Tomislav Donchev, Bulgaria’s Deputy Prime Minister in Charge of European Union (EU) Funds, refuses to provide lists of beneficiaries – legal entities, partners and contractors in EU-funded projects, showing their Unified Identification Code (UIC). This became clear from his response to an inquiry under the Access to Public Information Act (APIA), sent by Bivol.

UIC is needed in order to uniquely identify the beneficiaries and eliminate possible mistakes (sometimes intentional) in the spelling of the names of companies that absorb European money. Based on this information, Bivol has been maintaining and updating for years a publicly available database that shows who has absorbed European funds and how much and whether they have crony relationships with the people in power.

This information is of major public interest and is key to journalistic investigations. Based on this data, last year we were able to track down Delyan Dobrev’s “cousin and best men dream team”, which has absorbed over BGN 100 million from public procurement and EU funds. A few months later, the revelations of Bivol caused the outrage known as the “Best Man Gate”.

“Yuge” effort for the administration

The refusal, signed by the Head of the Administrative Department, Vyara Panayotova, is motivated by the “too much effort that this request requires from civil servants beyond their ordinary job description”.

However, Donchev’s people are generously giving advice. They kindly suggest to us to manually search the UIC with the names of the companies and NGOs that are available in the public Unified Management Information System for the EU Structural Instruments in Bulgaria (UMIS) module for the period 2007 – 2013. These are about 12,000 projects. Another valuable recommendation is to copy page by page information from the 2014-2020 module in which, unlike the previous period, legal entities are identified with their UIC. This has already been done by our technical team through an automated bot (scraping).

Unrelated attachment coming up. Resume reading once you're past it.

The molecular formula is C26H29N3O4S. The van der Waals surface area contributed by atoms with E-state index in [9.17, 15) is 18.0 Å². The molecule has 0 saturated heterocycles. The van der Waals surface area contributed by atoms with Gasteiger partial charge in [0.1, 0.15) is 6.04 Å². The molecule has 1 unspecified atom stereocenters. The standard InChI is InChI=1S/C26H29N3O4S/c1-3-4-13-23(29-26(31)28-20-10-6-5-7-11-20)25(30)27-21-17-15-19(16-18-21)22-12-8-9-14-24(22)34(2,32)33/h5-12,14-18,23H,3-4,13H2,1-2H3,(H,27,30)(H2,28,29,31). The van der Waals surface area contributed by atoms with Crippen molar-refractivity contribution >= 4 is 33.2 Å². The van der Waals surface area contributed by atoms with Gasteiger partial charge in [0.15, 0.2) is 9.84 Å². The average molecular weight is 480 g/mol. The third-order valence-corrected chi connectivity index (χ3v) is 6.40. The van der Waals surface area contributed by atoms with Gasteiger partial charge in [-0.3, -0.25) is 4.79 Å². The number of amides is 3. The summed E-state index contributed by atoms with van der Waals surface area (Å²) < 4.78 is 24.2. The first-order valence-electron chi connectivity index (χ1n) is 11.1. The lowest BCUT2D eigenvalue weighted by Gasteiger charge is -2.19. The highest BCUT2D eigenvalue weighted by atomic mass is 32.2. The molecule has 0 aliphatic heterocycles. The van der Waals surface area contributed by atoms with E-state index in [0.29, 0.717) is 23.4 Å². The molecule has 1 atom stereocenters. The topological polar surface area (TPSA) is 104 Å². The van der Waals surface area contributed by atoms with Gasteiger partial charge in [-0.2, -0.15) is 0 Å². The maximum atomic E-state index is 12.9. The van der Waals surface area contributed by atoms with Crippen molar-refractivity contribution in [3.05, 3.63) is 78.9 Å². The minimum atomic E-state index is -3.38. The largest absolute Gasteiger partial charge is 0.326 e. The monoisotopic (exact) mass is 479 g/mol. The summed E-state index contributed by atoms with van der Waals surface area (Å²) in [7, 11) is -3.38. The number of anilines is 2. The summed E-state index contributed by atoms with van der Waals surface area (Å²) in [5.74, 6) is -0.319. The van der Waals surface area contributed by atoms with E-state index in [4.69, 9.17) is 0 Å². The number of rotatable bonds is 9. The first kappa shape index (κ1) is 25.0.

There is also the vague promise that, in order to ensure transparency and accessibility of all information in one place, there is an “update of the UMIS information module for the period 2007-2013 and for the period 2014-2020, including of the UIC information for the beneficiaries, project partners and contractors.”

It is not clear when this breakthrough for transparency and accessibility will happen. It is also unclear what an extraordinary effort is required in the e-government era to generate a simple list containing the UICs and EU project numbers since the information is obviously available and is to be entered into the module.

State Fund Agriculture (SFA) is another territory

However, the EU Funds Minister shrugs helplessly when it comes to the request to submit the lists of beneficiaries under the Rural Development Program (RDP) and has forwarded the request to the Ministry of Agriculture and the SFA. His reply makes it clear that he does not have such information.

By producing numerous refusals to access information on scandalous projects, such as EU-funded guesthouses that are actually used as homes and villas by civil servants and people close to the government, the SFA has proven over the years that it does not like transparency and accountability.

Recently, Bivol received a refusal from the SFA under the APIA to our questions about the new projects of the scandalous businessman Mario Nikolov, who is preparing to pocket BGN 20 million for breeding phantom ducks. Therefore, we do not harbor great hope for obtaining the UIC lists from the SFA.

Bivol will appeal the refusal in the Administrative Court and will also take advantage of the opportunity to obtain the lists in question by asking the European Commission on the grounds of the Transparency Regulation.

However, the question arises as to what exactly Tomislav Donchev, EU Funds Minister, is doing in the government since he lacks the competence to summarize information on European funds and does not have a current, comprehensive and accurate database for their use.

 

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